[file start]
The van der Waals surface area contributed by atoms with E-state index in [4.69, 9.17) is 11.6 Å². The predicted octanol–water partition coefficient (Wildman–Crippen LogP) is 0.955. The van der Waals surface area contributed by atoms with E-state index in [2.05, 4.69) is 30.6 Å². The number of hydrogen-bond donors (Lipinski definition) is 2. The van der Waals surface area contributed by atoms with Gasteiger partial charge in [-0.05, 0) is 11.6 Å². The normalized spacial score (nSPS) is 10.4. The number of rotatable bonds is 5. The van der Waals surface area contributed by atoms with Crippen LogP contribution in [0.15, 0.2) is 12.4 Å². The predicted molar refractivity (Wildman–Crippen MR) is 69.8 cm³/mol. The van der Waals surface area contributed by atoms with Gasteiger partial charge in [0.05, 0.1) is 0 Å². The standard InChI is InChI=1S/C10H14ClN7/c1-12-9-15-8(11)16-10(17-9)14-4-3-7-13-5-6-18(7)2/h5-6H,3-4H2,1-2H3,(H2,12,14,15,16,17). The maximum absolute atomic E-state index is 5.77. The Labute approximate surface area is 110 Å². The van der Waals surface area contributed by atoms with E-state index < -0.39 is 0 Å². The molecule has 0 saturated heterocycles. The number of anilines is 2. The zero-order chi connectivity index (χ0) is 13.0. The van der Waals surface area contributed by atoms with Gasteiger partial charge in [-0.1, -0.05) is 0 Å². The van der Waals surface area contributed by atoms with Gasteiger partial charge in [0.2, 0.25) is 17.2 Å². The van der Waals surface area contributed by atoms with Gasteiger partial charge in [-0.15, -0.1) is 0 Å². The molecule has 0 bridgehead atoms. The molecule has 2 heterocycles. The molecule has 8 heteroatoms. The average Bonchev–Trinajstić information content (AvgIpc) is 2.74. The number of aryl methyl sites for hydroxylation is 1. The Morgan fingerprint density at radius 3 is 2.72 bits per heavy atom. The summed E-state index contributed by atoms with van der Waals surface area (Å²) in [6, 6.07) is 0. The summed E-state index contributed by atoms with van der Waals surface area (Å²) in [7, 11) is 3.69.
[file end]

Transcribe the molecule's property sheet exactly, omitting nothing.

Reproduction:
The van der Waals surface area contributed by atoms with E-state index in [4.69, 9.17) is 11.6 Å². The predicted octanol–water partition coefficient (Wildman–Crippen LogP) is 0.955. The van der Waals surface area contributed by atoms with E-state index in [2.05, 4.69) is 30.6 Å². The number of hydrogen-bond donors (Lipinski definition) is 2. The van der Waals surface area contributed by atoms with Gasteiger partial charge in [-0.05, 0) is 11.6 Å². The normalized spacial score (nSPS) is 10.4. The number of rotatable bonds is 5. The van der Waals surface area contributed by atoms with Crippen LogP contribution in [0.15, 0.2) is 12.4 Å². The predicted molar refractivity (Wildman–Crippen MR) is 69.8 cm³/mol. The van der Waals surface area contributed by atoms with Gasteiger partial charge in [0.05, 0.1) is 0 Å². The standard InChI is InChI=1S/C10H14ClN7/c1-12-9-15-8(11)16-10(17-9)14-4-3-7-13-5-6-18(7)2/h5-6H,3-4H2,1-2H3,(H2,12,14,15,16,17). The maximum absolute atomic E-state index is 5.77. The Labute approximate surface area is 110 Å². The van der Waals surface area contributed by atoms with E-state index < -0.39 is 0 Å². The molecule has 0 saturated heterocycles. The number of anilines is 2. The zero-order chi connectivity index (χ0) is 13.0. The van der Waals surface area contributed by atoms with Gasteiger partial charge in [-0.1, -0.05) is 0 Å². The van der Waals surface area contributed by atoms with Gasteiger partial charge in [0.2, 0.25) is 17.2 Å². The van der Waals surface area contributed by atoms with Gasteiger partial charge in [-0.15, -0.1) is 0 Å². The molecule has 0 bridgehead atoms. The molecule has 2 heterocycles. The molecule has 8 heteroatoms. The average Bonchev–Trinajstić information content (AvgIpc) is 2.74. The number of aryl methyl sites for hydroxylation is 1. The Morgan fingerprint density at radius 3 is 2.72 bits per heavy atom. The summed E-state index contributed by atoms with van der Waals surface area (Å²) in [6, 6.07) is 0. The summed E-state index contributed by atoms with van der Waals surface area (Å²) in [7, 11) is 3.69.